14 July 2000 | gortx
Hard to find title resurfaces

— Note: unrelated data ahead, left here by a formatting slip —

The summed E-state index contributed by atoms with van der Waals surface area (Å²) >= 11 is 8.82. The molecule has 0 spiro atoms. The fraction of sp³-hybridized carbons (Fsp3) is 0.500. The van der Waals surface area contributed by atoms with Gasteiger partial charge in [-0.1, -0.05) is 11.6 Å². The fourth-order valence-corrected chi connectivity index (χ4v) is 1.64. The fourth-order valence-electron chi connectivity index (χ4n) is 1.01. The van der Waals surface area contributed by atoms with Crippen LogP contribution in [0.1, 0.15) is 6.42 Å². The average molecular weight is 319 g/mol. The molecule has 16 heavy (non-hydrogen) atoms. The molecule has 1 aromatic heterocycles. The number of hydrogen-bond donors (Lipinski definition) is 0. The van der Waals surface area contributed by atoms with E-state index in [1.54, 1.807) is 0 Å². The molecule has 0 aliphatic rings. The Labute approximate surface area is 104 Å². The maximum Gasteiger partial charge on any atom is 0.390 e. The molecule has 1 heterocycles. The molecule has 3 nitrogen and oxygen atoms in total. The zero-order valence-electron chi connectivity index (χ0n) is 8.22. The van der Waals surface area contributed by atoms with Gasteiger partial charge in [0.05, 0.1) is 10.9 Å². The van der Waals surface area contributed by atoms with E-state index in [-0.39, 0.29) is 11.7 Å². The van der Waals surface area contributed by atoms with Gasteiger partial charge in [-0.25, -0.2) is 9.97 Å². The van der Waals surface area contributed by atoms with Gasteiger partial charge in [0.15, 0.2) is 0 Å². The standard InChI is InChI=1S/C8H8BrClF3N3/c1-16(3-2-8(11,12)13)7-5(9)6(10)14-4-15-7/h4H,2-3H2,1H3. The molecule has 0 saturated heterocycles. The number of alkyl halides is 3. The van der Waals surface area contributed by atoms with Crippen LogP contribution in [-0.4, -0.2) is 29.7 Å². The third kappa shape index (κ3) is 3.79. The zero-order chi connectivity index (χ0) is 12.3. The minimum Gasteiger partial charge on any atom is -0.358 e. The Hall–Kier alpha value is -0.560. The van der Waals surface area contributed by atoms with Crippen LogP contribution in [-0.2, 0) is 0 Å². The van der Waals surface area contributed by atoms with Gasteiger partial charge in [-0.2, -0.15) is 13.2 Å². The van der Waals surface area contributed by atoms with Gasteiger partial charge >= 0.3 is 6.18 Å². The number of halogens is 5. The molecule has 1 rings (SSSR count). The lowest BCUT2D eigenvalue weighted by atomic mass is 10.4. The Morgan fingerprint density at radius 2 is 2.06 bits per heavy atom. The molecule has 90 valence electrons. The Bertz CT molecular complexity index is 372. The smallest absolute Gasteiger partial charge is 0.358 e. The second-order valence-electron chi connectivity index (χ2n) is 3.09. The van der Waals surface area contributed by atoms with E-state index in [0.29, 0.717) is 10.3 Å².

One of the most inexplicably hard-to-see Horror titles of the 60's has resurfaced -- well, sort of. Because of a combination of vague legal rights issues, big studio neglect and the dissolution of its original production company, HAND OF DEATH has all but disappeared from sight. Recently, its star, John Agar and a group of his devoted fans got a rare opportunity to watch a videotape of the film. Hopefully, 20th Century Fox (now that they have found a print) will resolve all those pesky legal details and reissue the film on DVD, tape and TV. The film itself has some definite merit. The acting, , writing, direction and basic storyline are totally pro all the way. Technically, HAND benefits from fine cinematography by Crosby (TABU, several Roger Corman features) -- although the Cinemascope film is hampered by a pan-and-scan transfer on tape. The real standout is a jazz cum horror genre score by Sonny Burke (ooh, a CD would be nice, hint hint). On one level, HAND is a typical: Mad scientist INVENTS serum, mad scientist TAKES serum, Mad Scientist BECOMES Monster kind of movie. But, a subplot (underdeveloped mainly because the film runs a too trim 60 whole minutes) about the military creating the serum for nerve gas war is intriguing and the above mentioned tech credits are handled by seasoned vets. I hope all IMDB fans will get the rare chance I did of seeing HAND OF DEATH soon. And, thank you, John Agar for letting me see your movie!